SAN DIEGO — Thousands of health care workers at UC San Diego Medical Center and University of California hospitals across the state began a two-day strike Tuesday, walking picket lines as they push for a new contract.
UC health officials prepared for the walkout by canceling non-essential surgical procedures at all of its centers and juggling staff to ensure patients are not endangered by the work stoppage, which began around 6 a.m.
Duckett noted that about 180 surgeries and other procedures were delayed just at UC San Diego Medical Center.
The American Federation of State, County and Municipal Employees Local 3299 earlier in May announced that its roughly 13,000 patient care technical workers would participate in the strike.
Thousands of health care workers represented by University Professional and Technical Employees, or UPTE, a unit of Communication Workers of America, said they would honor the strike and would not cross the picket lines today. Other AFSCME-represented hospital workers also vowed to honor the picket line in a sympathy strike.
Patient care technical workers include technicians for ultrasounds, X- rays, MRIs, mammograms and other tests, radiation therapists for cancer patients, pharmacy technicians and respiratory therapists, according to UC.
UC officials went to court in Sacramento Monday in hopes of halting the strike on the basis of patient safety, and a judge issued a restraining order preventing about 100 workers across the UC system from taking part in the walkout to ensure that vital services would not be disrupted.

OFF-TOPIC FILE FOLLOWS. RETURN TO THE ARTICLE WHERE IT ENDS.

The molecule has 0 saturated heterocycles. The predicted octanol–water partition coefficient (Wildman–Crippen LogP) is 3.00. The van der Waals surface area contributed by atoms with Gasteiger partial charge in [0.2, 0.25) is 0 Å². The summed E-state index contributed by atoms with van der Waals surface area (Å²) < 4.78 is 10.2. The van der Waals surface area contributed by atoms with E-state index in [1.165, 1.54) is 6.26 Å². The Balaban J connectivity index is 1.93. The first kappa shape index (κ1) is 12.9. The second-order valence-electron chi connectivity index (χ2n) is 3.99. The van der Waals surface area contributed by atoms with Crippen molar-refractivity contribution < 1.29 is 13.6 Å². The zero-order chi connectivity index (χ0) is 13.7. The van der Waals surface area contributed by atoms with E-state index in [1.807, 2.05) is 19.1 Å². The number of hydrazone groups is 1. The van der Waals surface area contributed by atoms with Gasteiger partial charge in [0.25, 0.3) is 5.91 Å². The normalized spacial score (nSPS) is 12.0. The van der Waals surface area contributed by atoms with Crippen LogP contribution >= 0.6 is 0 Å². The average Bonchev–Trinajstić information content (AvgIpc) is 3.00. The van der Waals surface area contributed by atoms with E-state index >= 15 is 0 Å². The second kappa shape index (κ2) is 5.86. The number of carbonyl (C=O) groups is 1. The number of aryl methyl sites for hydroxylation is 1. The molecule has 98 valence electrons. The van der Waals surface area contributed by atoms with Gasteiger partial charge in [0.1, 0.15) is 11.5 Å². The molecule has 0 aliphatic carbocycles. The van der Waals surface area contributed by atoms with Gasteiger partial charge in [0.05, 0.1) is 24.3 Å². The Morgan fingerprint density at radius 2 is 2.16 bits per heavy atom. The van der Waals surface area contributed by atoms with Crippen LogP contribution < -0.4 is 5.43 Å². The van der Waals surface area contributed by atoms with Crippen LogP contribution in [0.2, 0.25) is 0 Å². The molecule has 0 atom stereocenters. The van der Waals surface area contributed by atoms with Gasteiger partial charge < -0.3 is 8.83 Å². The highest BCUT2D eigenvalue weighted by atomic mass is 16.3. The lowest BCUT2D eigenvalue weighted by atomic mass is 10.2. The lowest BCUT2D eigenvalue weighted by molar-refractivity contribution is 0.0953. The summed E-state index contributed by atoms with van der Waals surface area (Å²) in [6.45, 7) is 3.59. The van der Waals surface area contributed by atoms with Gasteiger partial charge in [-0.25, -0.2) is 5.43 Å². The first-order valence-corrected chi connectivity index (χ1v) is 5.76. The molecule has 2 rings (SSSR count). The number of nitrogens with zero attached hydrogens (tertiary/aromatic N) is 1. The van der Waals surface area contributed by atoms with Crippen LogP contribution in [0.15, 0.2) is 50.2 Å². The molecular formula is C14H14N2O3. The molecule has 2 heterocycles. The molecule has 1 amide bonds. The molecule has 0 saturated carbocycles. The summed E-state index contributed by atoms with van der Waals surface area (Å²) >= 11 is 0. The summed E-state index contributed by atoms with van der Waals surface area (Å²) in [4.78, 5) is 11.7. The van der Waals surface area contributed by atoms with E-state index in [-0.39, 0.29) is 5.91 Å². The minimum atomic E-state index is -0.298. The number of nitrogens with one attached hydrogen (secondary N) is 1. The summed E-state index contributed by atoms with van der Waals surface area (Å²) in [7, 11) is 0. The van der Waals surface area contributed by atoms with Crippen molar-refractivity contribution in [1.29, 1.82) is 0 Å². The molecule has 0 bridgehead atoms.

Dwaine Duckett, vice president for human resources at UC, said the injunction was “more limited than what we were seeking,” and said it was wrong for the union “to put patients in the middle of a labor dispute and jeopardize essential services to them as a negotiating tactic.”
AFSCME officials, however, have insisted their strike plan will ensure patients continue to receive essential care.
Kathryn Lybarger, president of AFSCME Local 3299, said the judge’s ruling in Sacramento “affirms our members’ right to advocate for their patients and reassures the public that there will be no imminent health and safety risks associated with this week’s strike.”
“The court has honored our members’ commitment to protect patient safety, and to stand up to UC’s unsafe staffing practices and reckless cost- cutting, which are too often putting our patients at risk,” she said.
UC officials insisted that they have offered a fair wage and benefit proposal, saying the sticking points in negotiations are pension contributions, which would increase for employees from 5 percent to 6.5 percent in the most recent talks; a new tier of pension benefits for workers hired on or after July 1; and revised eligibility rules for retiree health benefits.
According to UC, the latest four-year contract offer includes wage increases of up to 3.5 percent per year over the life of the deal. Union officials, however, have accused UC of failing to negotiate in good faith and limiting worker salaries while earning millions in profits.
Dr. John Stobo, UC’s senior vice president for Health Sciences and Services, estimated that the strike will cost $20 million across the five medical centers — UCLA, UC Irvine, UC San Diego, UC Davis and UC San Francisco.